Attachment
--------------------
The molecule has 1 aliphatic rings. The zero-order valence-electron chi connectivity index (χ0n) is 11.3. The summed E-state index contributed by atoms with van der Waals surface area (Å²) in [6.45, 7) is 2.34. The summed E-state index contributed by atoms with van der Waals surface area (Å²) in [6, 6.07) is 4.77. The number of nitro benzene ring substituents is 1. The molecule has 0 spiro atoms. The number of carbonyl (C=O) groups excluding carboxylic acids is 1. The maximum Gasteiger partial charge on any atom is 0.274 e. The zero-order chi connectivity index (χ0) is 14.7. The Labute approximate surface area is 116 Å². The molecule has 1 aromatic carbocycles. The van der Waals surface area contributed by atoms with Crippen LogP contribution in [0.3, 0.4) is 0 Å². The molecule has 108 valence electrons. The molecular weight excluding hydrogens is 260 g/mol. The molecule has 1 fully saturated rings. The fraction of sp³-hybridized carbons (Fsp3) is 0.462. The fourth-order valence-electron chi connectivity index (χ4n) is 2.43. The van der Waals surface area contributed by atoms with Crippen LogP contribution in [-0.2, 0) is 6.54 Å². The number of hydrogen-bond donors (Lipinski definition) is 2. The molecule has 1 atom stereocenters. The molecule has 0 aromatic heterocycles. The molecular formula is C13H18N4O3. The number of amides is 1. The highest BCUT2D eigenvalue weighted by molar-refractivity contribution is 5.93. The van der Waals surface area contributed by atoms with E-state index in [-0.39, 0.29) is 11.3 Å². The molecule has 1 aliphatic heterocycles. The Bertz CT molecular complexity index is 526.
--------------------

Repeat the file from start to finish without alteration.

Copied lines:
The molecule has 1 aliphatic rings. The zero-order valence-electron chi connectivity index (χ0n) is 11.3. The summed E-state index contributed by atoms with van der Waals surface area (Å²) in [6.45, 7) is 2.34. The summed E-state index contributed by atoms with van der Waals surface area (Å²) in [6, 6.07) is 4.77. The number of nitro benzene ring substituents is 1. The molecule has 0 spiro atoms. The number of carbonyl (C=O) groups excluding carboxylic acids is 1. The maximum Gasteiger partial charge on any atom is 0.274 e. The zero-order chi connectivity index (χ0) is 14.7. The Labute approximate surface area is 116 Å². The molecule has 1 aromatic carbocycles. The van der Waals surface area contributed by atoms with Crippen LogP contribution in [0.3, 0.4) is 0 Å². The molecule has 108 valence electrons. The molecular weight excluding hydrogens is 260 g/mol. The molecule has 1 fully saturated rings. The fraction of sp³-hybridized carbons (Fsp3) is 0.462. The fourth-order valence-electron chi connectivity index (χ4n) is 2.43. The van der Waals surface area contributed by atoms with Crippen LogP contribution in [-0.2, 0) is 6.54 Å². The number of hydrogen-bond donors (Lipinski definition) is 2. The molecule has 1 atom stereocenters. The molecule has 0 aromatic heterocycles. The molecular formula is C13H18N4O3. The number of amides is 1. The highest BCUT2D eigenvalue weighted by molar-refractivity contribution is 5.93. The van der Waals surface area contributed by atoms with E-state index in [-0.39, 0.29) is 11.3 Å². The molecule has 1 aliphatic heterocycles. The Bertz CT molecular complexity index is 526.